The outage that crashed Microsoft’s cloud services earlier this month was caused by one corrupted file in the company’s DNS service.
The problem stemmed from a load balancing tool that went awry, with users around the world unable to sign into mail and document accounts at Microsoft's Office 365, Hotmail and Skydrive.
“A tool that helps balance network traffic was being updated and the update did not work correctly. As a result, configuration settings were corrupted, which caused a service disruption,” said Arthur de Haan, vice president for Windows Live Test and Service Engineering on a company blog.
According to de Haan, services were restored within an hour and a half, but he admitted the fix took longer to replicate around the globe, so some users had to wait longer.
“The file corruption was a result of two rare conditions occurring at the same time. The first condition is related to how the load balancing devices in the DNS service respond to a malformed input string - the software was unable to parse an incorrectly constructed line in the configuration file.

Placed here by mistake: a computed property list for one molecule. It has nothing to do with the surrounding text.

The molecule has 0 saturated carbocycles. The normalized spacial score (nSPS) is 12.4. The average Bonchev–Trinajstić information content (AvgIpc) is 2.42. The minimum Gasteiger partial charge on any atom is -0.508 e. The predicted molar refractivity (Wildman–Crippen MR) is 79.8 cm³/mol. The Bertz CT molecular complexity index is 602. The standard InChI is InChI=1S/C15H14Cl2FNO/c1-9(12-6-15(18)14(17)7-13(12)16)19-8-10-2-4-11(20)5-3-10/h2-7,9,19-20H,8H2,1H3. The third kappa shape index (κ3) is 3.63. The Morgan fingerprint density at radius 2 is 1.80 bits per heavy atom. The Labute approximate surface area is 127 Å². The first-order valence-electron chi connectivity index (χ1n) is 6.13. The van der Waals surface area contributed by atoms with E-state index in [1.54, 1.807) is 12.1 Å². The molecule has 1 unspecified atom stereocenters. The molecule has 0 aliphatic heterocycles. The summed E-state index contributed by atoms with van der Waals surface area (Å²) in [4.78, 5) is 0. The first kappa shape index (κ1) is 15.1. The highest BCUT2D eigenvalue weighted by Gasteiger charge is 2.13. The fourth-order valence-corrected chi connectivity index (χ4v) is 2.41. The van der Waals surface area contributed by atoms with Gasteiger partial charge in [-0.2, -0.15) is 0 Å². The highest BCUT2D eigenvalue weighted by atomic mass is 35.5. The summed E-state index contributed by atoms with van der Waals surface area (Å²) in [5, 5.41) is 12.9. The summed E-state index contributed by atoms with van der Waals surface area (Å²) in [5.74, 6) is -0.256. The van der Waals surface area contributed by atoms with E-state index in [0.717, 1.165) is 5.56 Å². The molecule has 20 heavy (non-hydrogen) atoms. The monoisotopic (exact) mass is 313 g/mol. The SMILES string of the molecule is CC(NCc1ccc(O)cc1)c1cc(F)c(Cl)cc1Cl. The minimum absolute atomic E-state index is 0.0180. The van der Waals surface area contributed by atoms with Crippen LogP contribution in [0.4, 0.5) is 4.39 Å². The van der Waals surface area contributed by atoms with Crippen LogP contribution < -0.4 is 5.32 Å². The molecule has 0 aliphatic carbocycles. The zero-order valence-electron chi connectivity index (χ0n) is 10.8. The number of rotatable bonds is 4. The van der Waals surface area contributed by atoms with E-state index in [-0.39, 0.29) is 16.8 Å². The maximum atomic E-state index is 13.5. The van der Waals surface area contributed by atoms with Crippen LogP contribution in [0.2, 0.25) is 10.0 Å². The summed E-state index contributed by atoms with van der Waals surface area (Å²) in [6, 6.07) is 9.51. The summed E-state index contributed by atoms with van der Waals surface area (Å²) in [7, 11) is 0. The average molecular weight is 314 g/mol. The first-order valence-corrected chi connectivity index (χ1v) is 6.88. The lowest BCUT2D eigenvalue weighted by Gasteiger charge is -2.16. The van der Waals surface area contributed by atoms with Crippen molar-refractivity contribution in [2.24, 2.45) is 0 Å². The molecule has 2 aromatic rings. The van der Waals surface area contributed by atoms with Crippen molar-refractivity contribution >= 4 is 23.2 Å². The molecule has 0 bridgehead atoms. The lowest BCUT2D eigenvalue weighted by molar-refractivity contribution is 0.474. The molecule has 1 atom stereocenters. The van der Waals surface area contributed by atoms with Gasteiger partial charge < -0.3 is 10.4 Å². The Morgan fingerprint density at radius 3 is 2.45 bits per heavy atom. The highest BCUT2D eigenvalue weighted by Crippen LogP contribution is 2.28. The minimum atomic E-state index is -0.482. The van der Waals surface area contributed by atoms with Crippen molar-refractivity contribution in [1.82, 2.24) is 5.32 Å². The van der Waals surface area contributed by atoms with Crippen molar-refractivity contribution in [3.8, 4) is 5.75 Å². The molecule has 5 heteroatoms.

“The second condition was related to how the configuration is synchronised across the DNS service to ensure all client requests return the same response regardless of the connection location of the client. Each of these conditions was tracked to the networking device firmware used in the Microsoft DNS service.”
The company said it had reviewed the failure and would be “hardening the DNS service” and improving the recovery process that “will decrease the time it takes to resolve outages”.
This article originally appeared at pcpro.co.uk